Call it Australian noir if you want. Like the Scandinavian variety, only all the action happens on the beach, in blinding sunlight, the detectives cutting about in suits and Ray-Bans looking like something out of The Matrix. It's good, once your pupils adjust.

Deep Water, a dark (but bright) four-part crime miniseries that draws on the real-life, anti-gay hate crimes that took place in Sydney in the 80s and 90s, has taken a couple of years to get here. It first aired in Australia in 2016, but in a way the timing couldn't be better. At the heart of the series is the historical ineptitude of Sydney police – all too willing, it would seem, to turn a blind eye – a theme it shares with the current hit podcast series, The Teacher's Pet.

This one is set in the modern day, with an odd couple pair of detectives investigating the brutal murder of a young gay man in Bondi. Detective Tori Lustigman (Yael Stone, Orange is the New Black) has just moved back to the city with her son. She doesn't take any nonsense from anyone, not the feds and certainly not partner Detective Nick Manning (Noah Taylor, the one who looks like he was born to star in a Nick Cave biopic).

At first, it seems a fairly straightforward case – "angry iced-up, sleep-deprived boxer (the victim's downstairs neighbour) or a jealous lover", Manning summarises. The victim is found to have been using an app called Thrustr (on an iPad no less), a slightly cringe-worthy, made-up version of Grindr, to "meet random men for sex". Their old-school boss, Chief Inspector Peel (William McInnes, better known as Schultz from Blue Heelers), seems all too happy to pin it on the jealous boyfriend theory and go home to watch some rugby league.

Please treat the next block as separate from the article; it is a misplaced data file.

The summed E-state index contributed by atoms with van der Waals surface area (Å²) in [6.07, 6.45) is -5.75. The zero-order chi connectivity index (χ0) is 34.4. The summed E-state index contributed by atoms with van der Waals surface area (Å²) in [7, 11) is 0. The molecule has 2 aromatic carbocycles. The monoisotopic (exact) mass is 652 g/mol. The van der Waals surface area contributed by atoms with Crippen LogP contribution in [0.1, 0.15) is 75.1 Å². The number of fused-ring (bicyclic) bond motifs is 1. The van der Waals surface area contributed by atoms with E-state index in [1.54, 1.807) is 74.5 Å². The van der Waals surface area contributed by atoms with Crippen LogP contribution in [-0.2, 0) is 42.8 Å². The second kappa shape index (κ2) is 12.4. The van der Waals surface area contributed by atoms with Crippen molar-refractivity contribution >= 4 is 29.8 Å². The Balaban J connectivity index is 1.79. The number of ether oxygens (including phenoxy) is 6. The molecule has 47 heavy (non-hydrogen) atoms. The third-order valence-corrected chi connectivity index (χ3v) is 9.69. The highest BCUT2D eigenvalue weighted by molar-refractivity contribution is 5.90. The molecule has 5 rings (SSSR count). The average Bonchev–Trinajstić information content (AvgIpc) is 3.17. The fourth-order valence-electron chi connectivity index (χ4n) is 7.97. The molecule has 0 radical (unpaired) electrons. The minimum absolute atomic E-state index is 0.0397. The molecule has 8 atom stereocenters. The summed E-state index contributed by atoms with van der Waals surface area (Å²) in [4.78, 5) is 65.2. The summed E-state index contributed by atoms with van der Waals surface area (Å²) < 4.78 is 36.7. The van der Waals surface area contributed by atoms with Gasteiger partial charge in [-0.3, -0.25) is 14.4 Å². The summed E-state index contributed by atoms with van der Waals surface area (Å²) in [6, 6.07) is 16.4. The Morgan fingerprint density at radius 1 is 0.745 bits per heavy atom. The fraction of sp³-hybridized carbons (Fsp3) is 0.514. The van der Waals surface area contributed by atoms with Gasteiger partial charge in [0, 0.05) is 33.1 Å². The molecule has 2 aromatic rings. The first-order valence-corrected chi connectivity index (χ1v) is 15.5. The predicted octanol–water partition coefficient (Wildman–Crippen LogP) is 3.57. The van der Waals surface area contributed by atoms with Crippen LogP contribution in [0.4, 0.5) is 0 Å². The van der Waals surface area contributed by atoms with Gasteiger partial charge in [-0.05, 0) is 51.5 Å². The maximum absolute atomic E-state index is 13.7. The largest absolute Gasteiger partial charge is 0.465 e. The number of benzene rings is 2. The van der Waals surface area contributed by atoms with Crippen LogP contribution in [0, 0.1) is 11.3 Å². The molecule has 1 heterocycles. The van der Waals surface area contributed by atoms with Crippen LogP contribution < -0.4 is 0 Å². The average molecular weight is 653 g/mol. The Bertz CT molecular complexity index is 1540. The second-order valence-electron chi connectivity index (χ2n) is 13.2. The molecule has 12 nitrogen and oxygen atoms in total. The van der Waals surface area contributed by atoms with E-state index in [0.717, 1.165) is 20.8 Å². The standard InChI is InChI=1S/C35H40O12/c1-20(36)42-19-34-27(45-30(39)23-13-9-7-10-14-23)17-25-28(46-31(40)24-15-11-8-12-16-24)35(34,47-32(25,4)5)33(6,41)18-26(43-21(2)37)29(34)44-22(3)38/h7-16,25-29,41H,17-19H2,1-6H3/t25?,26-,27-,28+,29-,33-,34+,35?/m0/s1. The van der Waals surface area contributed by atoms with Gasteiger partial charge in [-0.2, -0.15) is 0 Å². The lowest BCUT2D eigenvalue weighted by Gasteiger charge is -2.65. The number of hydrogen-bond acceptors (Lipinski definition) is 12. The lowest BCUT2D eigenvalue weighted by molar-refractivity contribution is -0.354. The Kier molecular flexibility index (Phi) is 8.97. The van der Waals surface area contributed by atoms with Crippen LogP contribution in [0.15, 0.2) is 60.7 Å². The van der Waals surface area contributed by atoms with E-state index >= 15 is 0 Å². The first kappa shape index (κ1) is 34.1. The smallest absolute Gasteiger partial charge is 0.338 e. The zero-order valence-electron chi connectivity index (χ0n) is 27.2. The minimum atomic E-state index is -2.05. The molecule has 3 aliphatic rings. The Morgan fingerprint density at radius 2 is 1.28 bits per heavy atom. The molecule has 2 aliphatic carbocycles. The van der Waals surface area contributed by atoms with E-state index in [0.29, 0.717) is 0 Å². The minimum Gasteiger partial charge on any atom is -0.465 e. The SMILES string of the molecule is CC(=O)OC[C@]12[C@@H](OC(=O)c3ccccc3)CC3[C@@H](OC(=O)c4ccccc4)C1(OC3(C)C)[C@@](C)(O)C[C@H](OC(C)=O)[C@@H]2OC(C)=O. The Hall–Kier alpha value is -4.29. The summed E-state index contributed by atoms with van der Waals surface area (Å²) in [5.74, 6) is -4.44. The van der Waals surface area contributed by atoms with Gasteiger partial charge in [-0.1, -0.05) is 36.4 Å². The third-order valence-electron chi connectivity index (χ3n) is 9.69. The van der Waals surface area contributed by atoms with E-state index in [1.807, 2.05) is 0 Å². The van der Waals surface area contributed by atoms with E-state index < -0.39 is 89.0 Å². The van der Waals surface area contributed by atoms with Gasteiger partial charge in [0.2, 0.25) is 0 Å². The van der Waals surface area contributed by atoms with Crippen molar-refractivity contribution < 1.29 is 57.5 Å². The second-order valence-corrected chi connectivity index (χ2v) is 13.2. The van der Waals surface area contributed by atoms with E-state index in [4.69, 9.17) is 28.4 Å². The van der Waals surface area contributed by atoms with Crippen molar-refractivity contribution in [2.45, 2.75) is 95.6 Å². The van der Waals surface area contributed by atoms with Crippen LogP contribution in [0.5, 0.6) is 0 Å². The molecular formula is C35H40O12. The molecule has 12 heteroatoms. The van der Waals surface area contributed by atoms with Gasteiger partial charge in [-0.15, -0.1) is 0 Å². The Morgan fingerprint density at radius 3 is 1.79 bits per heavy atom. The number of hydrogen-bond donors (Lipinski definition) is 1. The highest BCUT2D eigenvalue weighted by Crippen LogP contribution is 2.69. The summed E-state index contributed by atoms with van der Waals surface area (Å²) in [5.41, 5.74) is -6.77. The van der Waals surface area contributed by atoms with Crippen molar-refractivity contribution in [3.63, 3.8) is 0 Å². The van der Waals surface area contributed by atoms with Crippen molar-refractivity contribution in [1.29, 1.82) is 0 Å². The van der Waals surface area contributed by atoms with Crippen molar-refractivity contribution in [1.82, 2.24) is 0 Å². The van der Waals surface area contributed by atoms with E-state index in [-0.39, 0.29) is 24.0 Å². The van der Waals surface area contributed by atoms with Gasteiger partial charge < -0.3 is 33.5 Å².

Detective Lustigman digs a little deeper, though, and uncovers chilling similarities to an unsolved murder 26 years ago in the same spot. This is where the historical element starts being folded in – quite convincingly, all things considered – and where the show finally starts to hit its straps.

The first half of the episode is a little bit ropey: the dialogue doesn't quite click and the use of technology makes it feel prematurely dated. "Nothing like social media to do our job for us", Manning explains at one point while typing a suspect's name into a website called, the results floating across the screen.

But, stick with it and things soon pick up. The second half of the episode has a dodgy bar owner, a disgraced former detective, and a brilliantly tense final scene.

For a more thorough background on the shocking number of unprosecuted assaults and murders of gay men in Sydney in the 80s and 90s, there was also a documentary, Deep Water: The Real Story, which accompanied the release of the miniseries in Australia. It will be on TVNZ On Demand this time next month.

• Deep Water is streaming now via TVNZ On Demand.